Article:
Marketed and often prescribed off-label to expecting mothers as a morning sickness medication, anti-nausea drug Zofran has been the target of hundreds of birth defect lawsuits across the country.
While the FDA initially approved Zofran for consumers in 1991, it never approved use of the drug during pregnancy. However, plaintiffs allege that drug maker GlaxoSmithKline knew about the potential risk of birth defects from animal testing and should have disclosed this information to the FDA so that they could warn consumers about Zofran’s potential risks.
In 2015, a special multidistrict litigation venue was created for victims of the defective drug seeking legal remedy and compensation for the pain and suffering that off-label use of the drug caused their families.
Drug manufacturer GlaxoSmithKline recently requested a motion to dismiss the lawsuits, citing the case of Wyeth v. Levine that went before the Supreme Court. United States District Judge F. Dennis Saylor IV, who is overseeing the Zofran MDL, denied the motion, saying he was “loath to dismiss” the complaints before giving plaintiffs the opportunity to develop their case.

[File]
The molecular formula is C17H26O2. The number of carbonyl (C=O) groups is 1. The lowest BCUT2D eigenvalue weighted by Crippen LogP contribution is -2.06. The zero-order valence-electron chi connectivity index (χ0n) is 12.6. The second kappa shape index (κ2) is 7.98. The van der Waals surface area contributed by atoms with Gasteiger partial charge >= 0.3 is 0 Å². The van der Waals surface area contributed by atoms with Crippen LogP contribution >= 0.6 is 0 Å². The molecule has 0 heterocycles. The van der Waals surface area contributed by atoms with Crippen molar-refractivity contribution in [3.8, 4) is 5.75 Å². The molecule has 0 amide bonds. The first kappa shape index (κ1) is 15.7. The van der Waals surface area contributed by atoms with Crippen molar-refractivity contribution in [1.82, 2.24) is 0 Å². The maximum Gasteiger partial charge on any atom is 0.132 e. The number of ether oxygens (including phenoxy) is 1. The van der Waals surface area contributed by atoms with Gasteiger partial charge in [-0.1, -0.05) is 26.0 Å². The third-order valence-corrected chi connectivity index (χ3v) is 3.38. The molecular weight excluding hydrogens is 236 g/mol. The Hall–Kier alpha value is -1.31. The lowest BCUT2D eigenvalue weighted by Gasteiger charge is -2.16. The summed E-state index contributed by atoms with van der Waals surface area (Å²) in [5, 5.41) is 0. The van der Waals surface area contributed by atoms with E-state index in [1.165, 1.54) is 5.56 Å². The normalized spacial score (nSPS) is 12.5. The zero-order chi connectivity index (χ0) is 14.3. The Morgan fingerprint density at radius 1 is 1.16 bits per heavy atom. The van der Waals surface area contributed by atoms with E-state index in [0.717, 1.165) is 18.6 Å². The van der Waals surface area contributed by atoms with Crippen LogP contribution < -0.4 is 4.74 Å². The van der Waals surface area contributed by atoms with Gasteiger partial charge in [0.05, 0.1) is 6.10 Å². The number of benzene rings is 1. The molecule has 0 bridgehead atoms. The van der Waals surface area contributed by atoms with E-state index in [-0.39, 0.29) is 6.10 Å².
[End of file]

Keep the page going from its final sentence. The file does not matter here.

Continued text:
“If — as plaintiffs allege — GSK was in exclusive possession of information not previously submitted to the FDA indicating the need for a new or strengthened warning, that information would presumably be included in a [change being effected] request,” he said. “That information could not, however, have been submitted by a citizen petition, as no citizen (according to plaintiffs) had access to it.”